Massive Recall Highlights Safety Considerations of Airbags
Automobile safety equipment, such as airbags, are supposed to save lives and prevent injuries and, for the most part, it does exactly that. But an expansion last month of the largest automotive recall in history highlights the fact that sometimes safety equipment can kill.
On July 11, the now-bankrupt Takata Corporation, added 2.7 million vehicles to its recall list covering faulty airbag injectors that can explode and spew shrapnel into drivers and passengers.
Exploding Takata inflators have been blamed for 17 deaths and more than 180 injuries.
The recall now covers 42 million vehicles to replace 69 million front and side airbag inflators, impacting dozens of models made by 19 different automakers primarily from the 2002 through 2015 model years.
Heat and Humidity Considered Factors in Defective Part
Because high heat and humidity are believed to play a role in the defective injectors, the massive recall is being prioritized by location, with hot and humid regions of the country receiving replacement service first.
While this may make sense, it may not put those of us in Maine affected by the recall at ease during our hot and humid summer months. Likewise, for those who purchased a used car covered under the recall that may have spent its earlier years down south.
Check your Vehicle
To find out if your car or truck is part of the recall, the US Department of Transportation’s National Highway Safety Administration (NHTSA) “Safety Issues and Recalls” web page offers a searchable database. Just enter your vehicle’s unique Vehicle Identification Number (VIN) into the search box to find out if your vehicle needs to be repaired as part of a recall.
Overall Airbags Do Save Lives
Despite the Takata fiasco, air bags save lives and reduce the chance of serious injuries in car crashes, especially when used in conjunction with shoulder and lap seat belts.
According to some estimates, airbags have saved more than 30,000 lives in the U.S. since their introduction in the mid-1970s.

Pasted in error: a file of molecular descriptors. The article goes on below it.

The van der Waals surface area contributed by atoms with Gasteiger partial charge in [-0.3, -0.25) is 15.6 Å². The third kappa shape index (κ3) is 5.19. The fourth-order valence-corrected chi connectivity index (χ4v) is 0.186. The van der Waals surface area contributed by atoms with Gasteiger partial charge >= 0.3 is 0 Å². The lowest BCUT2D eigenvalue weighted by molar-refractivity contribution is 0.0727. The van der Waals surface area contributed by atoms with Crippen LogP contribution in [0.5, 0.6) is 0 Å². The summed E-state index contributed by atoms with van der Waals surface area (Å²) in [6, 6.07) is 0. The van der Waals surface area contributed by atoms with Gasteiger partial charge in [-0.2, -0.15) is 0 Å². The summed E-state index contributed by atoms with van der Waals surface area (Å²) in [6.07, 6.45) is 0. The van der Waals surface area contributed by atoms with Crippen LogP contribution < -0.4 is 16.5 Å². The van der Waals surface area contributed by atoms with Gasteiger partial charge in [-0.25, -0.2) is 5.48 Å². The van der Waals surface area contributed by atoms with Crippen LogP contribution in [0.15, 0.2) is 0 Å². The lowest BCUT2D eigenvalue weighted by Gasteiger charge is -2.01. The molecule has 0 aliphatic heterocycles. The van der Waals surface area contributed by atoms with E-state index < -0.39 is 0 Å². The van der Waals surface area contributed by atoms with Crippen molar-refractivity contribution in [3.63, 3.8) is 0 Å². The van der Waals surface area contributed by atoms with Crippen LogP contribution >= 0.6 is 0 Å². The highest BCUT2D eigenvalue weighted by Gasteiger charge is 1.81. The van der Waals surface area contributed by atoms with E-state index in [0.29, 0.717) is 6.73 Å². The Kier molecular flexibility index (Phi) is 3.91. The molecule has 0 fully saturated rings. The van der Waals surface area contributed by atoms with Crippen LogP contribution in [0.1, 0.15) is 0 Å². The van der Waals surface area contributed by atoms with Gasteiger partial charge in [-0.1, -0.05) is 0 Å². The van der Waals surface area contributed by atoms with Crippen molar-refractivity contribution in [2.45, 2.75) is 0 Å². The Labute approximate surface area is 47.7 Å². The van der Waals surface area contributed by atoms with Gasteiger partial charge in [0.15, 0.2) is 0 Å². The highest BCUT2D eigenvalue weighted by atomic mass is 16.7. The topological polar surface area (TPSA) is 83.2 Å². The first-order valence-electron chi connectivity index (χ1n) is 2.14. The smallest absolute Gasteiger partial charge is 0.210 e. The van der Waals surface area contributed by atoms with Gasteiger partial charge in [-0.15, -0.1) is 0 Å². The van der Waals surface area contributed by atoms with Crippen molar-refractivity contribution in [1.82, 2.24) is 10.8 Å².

However, even absent the defective Takata models, airbags have long been connected to some deaths and injuries during automobile crashes, with a peak in airbag-related deaths believed to be in 1997, when 53 deaths were attributed to them.
The earlier fatalities were believed to be a result of several factors, such as
- strong deployment force of early airbags,
- lack of combined seat belt usage, and
- their inherent danger to children and smaller people.
The auto industry responded by ramping down the deployment force with less powerful inflators and better sensors. The industry and NHTSA also made a more concerted effort to encourage seatbelt usage, and provide more educational outreach designed to keep children away from front seat airbags.
These efforts have proven to be successful and, provided certain basic procedures are followed, airbags continue to save far more lives than might be lost to defective parts, such as Takata, or to anomalies, such as a person leaning too far forward at the time of the accident.
Air Bag Safety Recommendations
With regard to airbag safety for adults in motor vehicles, the Maine Bureau of Highway Safety recommends that you:
- always use lap and shoulder safety belts
- move the front seat as far back as possible, while still being able to reach the pedals
- keep a slight recline in the seat
- tilt the steering wheel down to point the airbag more toward the chest, rather than the head
Children & Airbags Do Not Mix
The Bureau of Highway Safety explicitly states that “Children and airbags do not mix,” further noting that:
- all children under age 12 should ride in the back seat because airbags can seriously injure or kill children sitting in the front seat
- rear-facing infant safety seats should never be placed in the front seat of airbag-equipped vehicles
- if a child over one-year-old must ride in the front seat with a passenger side air bag, put the child in a front-facing child safety seat, booster seat or with a correctly fitted lap/shoulder belt, and move the seat as far back as possible
Get Help as Soon as Possible
If you have been involved in a motor vehicle accident and have suffered injury or property damages through no fault of your own, contact Fales & Fales, P.A. for a free consultation online, or by calling (888) 526-9408.
- Should You Pursue Legal Action Following Your Maine Car Accident?
- Dos and Don’ts after a Maine Car Accident
Diagrams courtesy of Maine.gov.